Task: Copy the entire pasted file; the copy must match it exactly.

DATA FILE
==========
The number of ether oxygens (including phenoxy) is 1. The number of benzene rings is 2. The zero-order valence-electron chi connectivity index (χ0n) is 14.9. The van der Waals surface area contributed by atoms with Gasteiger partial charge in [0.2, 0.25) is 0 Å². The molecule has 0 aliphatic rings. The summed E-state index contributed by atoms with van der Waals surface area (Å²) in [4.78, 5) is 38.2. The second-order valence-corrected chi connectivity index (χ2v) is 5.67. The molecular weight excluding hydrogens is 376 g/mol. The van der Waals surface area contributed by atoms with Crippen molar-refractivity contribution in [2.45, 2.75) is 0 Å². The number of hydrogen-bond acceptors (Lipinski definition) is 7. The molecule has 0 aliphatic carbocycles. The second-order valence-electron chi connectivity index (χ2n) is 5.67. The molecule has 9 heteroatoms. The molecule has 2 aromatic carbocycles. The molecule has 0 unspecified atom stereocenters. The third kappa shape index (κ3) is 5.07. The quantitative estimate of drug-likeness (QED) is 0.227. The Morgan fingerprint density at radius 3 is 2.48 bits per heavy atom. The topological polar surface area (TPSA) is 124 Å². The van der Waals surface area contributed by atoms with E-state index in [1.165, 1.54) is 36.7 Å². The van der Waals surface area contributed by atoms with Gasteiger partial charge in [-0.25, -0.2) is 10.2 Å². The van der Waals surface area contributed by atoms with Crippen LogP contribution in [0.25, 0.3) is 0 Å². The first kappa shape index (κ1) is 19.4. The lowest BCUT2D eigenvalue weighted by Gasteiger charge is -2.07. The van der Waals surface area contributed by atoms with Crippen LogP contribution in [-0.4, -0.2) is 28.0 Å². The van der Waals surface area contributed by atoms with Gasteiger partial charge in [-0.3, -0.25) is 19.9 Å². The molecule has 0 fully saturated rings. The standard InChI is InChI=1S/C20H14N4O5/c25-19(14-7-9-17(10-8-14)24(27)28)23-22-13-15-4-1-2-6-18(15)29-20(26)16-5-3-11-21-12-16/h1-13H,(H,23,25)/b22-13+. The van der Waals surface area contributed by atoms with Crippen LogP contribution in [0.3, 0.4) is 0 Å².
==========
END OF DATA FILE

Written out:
The number of ether oxygens (including phenoxy) is 1. The number of benzene rings is 2. The zero-order valence-electron chi connectivity index (χ0n) is 14.9. The van der Waals surface area contributed by atoms with Gasteiger partial charge in [0.2, 0.25) is 0 Å². The molecule has 0 aliphatic rings. The summed E-state index contributed by atoms with van der Waals surface area (Å²) in [4.78, 5) is 38.2. The second-order valence-corrected chi connectivity index (χ2v) is 5.67. The molecular weight excluding hydrogens is 376 g/mol. The van der Waals surface area contributed by atoms with Crippen molar-refractivity contribution in [2.45, 2.75) is 0 Å². The number of hydrogen-bond acceptors (Lipinski definition) is 7. The molecule has 0 aliphatic carbocycles. The second-order valence-electron chi connectivity index (χ2n) is 5.67. The molecule has 9 heteroatoms. The molecule has 2 aromatic carbocycles. The molecule has 0 unspecified atom stereocenters. The third kappa shape index (κ3) is 5.07. The quantitative estimate of drug-likeness (QED) is 0.227. The Morgan fingerprint density at radius 3 is 2.48 bits per heavy atom. The topological polar surface area (TPSA) is 124 Å². The van der Waals surface area contributed by atoms with E-state index in [1.165, 1.54) is 36.7 Å². The van der Waals surface area contributed by atoms with Gasteiger partial charge in [-0.25, -0.2) is 10.2 Å². The van der Waals surface area contributed by atoms with Crippen LogP contribution in [0.25, 0.3) is 0 Å². The first kappa shape index (κ1) is 19.4. The lowest BCUT2D eigenvalue weighted by Gasteiger charge is -2.07. The van der Waals surface area contributed by atoms with Crippen LogP contribution in [-0.4, -0.2) is 28.0 Å². The van der Waals surface area contributed by atoms with Gasteiger partial charge in [-0.3, -0.25) is 19.9 Å². The molecule has 0 fully saturated rings. The standard InChI is InChI=1S/C20H14N4O5/c25-19(14-7-9-17(10-8-14)24(27)28)23-22-13-15-4-1-2-6-18(15)29-20(26)16-5-3-11-21-12-16/h1-13H,(H,23,25)/b22-13+. The van der Waals surface area contributed by atoms with Crippen LogP contribution in [0.3, 0.4) is 0 Å².